A MAJOR alert has been issued by health chiefs after it was discovered a more powerful brand of ‘spice’ had led to several overdoses in Blackburn.

Public health bosses say a strain of the synthetic cannabis drug, which can render users immobile, has been implicated in a number of medical emergencies in the town.

Homeless people are especially susceptible, according to Public Health England (PHE), and there have been repeated complaints over people left like ‘zombies’ in the town centre after taking spice.

Cllr Damian Talbot, Blackburn with Darwen Council’s public health and wellbeing boss, said: “It’s very worrying. The issue with spice has been well publicised over the last 18 months.

“It is a significantly dangerous material. If there’s stronger strains out there, the long-term effects are not yet clear. Our advice is to stay clear of spice.

“The nature of the drug is changing all the time we are forever getting to grips with the different strains and now the strengths.

“Our advice is to stay clear and that is also a message to all illegal drugs and so called ‘legal substances’ of this nature.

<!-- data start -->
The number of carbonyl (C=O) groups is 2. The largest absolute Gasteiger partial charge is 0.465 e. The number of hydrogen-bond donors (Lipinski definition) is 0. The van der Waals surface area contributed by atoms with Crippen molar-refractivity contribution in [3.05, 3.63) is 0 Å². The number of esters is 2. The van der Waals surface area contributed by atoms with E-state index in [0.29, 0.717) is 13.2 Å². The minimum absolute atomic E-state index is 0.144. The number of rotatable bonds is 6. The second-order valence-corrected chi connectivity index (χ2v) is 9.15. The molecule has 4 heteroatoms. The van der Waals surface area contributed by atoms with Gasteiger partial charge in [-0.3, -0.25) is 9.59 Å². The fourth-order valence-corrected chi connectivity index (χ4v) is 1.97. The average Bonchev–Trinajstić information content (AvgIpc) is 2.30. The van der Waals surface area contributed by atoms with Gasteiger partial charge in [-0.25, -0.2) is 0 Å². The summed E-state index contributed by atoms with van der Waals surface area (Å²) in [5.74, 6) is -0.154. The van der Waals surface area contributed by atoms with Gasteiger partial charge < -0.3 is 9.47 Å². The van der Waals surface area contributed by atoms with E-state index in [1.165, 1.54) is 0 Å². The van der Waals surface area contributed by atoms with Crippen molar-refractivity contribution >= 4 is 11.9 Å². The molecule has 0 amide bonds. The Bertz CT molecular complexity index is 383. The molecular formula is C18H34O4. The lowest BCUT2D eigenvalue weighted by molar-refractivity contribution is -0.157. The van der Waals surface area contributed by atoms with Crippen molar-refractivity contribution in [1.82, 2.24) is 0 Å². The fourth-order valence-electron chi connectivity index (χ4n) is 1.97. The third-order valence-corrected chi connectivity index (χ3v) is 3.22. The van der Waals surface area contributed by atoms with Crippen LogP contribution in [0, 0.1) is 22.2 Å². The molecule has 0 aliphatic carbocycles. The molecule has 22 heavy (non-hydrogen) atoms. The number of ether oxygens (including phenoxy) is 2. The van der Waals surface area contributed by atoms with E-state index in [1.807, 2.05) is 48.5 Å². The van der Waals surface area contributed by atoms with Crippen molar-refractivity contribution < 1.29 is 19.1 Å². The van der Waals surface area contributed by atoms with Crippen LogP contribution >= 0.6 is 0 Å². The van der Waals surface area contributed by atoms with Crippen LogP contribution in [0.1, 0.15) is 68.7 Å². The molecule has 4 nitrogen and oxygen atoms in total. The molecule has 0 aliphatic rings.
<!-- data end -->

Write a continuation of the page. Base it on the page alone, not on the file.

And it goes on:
“You do not know the quality of the contents of the substance.

“If you are unsure about what you are taking then consult the authorities.

“We can offer advice to people and support.”

In a bulletin from RIDR (Report Ilicit Drugs Reactions) issued by the public health agency, overdose cases have been reported in several major centres, including Blackburn.

According to the report: “Over the last three months, spice often reported as being ‘stronger’ than previously in circulation has been implicated in overdoses in Blackburn, Newcastle, Bristol, Greater Manchester and Sheffield.”

But health officials are still waiting for evidence to confirm that the compounds found in the newest strains of spice are in fact more hazardous then previous known versions of the drug.

The drugs alerts are issued quarterly by PHE, based on intelligence from health bodies, police and treatment agencies, and problems with spice overdoses have been identified previously in Blackburn by their researchers.

In the report, PHE experts advise: “Formulations are frequently changing, meaning that harms are difficult to predict.

“Current evidence suggests the harms from (synthetic cannabis) are often very different to those seen with herbal cannabis.”

Some of the problems associated with the drug can include a racing heart-rate, delirium, seizures, kidney damage, anxiety, mood disorders, symptoms associated with psychosis and even collapse, say PHE experts.

Last year images of two men and a woman, in a state of semi-consciousness in King Street, Blackburn, caused a national controversy.